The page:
Theaters set aside “Tweet Seats” for Twitter users

shakespeare-festival-tweet-seats

According to an article published in USA Today, more theaters and performing groups within the United States are reserving seats for Twitter users to live-tweet about the performance. Theaters and concert halls participating in the new trend include Raleigh’s Carolina Ballet, Connecticut’s Norma Terris Theater, the Cincinnati Symphony Orchestra, the Dayton Opera and the the Indianapolis Symphony. Twitter users that are attending a performance utilize a hashtag to link tweets together when a user searches for the performance on Twitter. For instance, the production of Hello! My Baby: The Musical encourages the use of the #hmbmusical hashtag when submitting tweets to the service.

Verona-Arena-operaThe theaters position the seats in the rear of the theater in order to limit the amount of negative feedback from other patrons. The glare from a device like a smartphone or tablet is often distracting when inside a darkened theater, both for audience members as well as the performers on stage. While the majority of productions around the United States expect people to turn off their smartphones during a performance, it’s inevitable that some people will continue to use their phone to text and update social networks.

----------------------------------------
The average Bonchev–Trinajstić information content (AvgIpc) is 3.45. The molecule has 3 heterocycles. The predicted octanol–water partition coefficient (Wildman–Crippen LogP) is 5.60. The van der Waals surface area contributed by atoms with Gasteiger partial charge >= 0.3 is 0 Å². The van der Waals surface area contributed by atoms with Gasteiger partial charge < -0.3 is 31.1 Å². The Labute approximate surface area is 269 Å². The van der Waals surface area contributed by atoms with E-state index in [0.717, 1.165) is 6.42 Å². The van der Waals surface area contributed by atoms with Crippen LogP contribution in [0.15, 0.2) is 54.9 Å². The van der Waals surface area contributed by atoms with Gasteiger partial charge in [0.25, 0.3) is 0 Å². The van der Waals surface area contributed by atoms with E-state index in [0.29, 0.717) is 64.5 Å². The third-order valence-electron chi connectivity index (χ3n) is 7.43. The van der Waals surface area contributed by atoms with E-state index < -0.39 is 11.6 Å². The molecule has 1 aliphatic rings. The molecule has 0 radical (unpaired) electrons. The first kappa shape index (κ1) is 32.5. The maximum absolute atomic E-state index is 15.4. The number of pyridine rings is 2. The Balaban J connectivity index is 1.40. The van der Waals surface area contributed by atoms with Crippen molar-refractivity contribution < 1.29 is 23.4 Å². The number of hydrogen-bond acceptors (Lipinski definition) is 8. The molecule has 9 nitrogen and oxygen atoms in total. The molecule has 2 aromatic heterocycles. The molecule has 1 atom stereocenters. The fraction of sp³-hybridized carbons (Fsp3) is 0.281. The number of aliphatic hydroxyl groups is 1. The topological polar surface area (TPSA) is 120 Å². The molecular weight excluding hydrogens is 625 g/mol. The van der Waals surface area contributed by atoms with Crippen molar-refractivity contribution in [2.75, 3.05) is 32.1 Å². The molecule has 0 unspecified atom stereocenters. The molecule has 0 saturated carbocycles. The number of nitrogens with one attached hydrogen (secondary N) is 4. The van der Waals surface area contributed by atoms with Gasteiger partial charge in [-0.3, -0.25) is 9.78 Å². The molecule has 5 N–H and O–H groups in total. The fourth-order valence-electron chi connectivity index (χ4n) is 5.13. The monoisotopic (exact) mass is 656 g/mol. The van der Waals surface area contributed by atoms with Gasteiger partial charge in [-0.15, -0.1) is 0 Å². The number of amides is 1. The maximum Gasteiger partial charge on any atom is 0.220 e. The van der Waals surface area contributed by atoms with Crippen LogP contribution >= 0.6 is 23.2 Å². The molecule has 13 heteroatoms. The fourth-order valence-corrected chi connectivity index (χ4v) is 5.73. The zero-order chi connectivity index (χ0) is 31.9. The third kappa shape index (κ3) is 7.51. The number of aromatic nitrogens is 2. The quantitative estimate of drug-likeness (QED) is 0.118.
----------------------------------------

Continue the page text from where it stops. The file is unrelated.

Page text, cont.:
Orchestras, such as the Indianapolis Symphony and the National Symphony Orchestra, are experimenting with delivering pre-concert notes as well as real-time program notes during the performance to enhance the presentation. People that participate with tweeting during the performance see this as a way to interact with others during the show without disturbing other patrons that are watching the concert, play or Broadway-style musical. Representatives of the theaters hope that offering “tweet seats” will bring a different type of patron into the theater to watch a performance, perhaps a younger demographic of customers. People attending the show to tweet about the performance bring both smartphones and tablets to chat over Twitter.

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